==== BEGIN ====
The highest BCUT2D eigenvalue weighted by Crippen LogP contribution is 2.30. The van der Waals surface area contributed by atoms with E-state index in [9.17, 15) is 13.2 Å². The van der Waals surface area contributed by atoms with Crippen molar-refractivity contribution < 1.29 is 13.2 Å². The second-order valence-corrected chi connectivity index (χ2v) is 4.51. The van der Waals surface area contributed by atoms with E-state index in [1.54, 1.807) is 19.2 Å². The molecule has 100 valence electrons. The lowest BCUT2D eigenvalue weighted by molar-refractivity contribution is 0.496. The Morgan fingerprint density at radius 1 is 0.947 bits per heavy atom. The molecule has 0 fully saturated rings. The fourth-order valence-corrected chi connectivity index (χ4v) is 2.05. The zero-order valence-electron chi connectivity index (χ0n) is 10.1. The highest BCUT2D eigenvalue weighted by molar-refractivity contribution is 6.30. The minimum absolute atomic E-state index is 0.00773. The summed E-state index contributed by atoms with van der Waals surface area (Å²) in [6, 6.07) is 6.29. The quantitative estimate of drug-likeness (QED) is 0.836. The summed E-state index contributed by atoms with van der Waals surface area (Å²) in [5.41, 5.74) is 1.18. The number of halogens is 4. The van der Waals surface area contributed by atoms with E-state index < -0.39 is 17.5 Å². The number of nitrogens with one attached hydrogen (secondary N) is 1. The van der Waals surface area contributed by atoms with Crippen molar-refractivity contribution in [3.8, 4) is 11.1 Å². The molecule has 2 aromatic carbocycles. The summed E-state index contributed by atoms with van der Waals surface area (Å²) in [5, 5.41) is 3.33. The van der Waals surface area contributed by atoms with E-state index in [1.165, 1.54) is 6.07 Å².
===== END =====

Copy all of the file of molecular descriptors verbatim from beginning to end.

The highest BCUT2D eigenvalue weighted by Crippen LogP contribution is 2.30. The van der Waals surface area contributed by atoms with E-state index in [9.17, 15) is 13.2 Å². The van der Waals surface area contributed by atoms with Crippen molar-refractivity contribution < 1.29 is 13.2 Å². The second-order valence-corrected chi connectivity index (χ2v) is 4.51. The van der Waals surface area contributed by atoms with E-state index in [1.54, 1.807) is 19.2 Å². The molecule has 100 valence electrons. The lowest BCUT2D eigenvalue weighted by molar-refractivity contribution is 0.496. The Morgan fingerprint density at radius 1 is 0.947 bits per heavy atom. The molecule has 0 fully saturated rings. The fourth-order valence-corrected chi connectivity index (χ4v) is 2.05. The zero-order valence-electron chi connectivity index (χ0n) is 10.1. The highest BCUT2D eigenvalue weighted by molar-refractivity contribution is 6.30. The minimum absolute atomic E-state index is 0.00773. The summed E-state index contributed by atoms with van der Waals surface area (Å²) in [6, 6.07) is 6.29. The quantitative estimate of drug-likeness (QED) is 0.836. The summed E-state index contributed by atoms with van der Waals surface area (Å²) in [5.41, 5.74) is 1.18. The number of halogens is 4. The van der Waals surface area contributed by atoms with E-state index < -0.39 is 17.5 Å². The number of nitrogens with one attached hydrogen (secondary N) is 1. The van der Waals surface area contributed by atoms with Crippen molar-refractivity contribution in [3.8, 4) is 11.1 Å². The molecule has 2 aromatic carbocycles. The summed E-state index contributed by atoms with van der Waals surface area (Å²) in [5, 5.41) is 3.33. The van der Waals surface area contributed by atoms with E-state index in [1.165, 1.54) is 6.07 Å².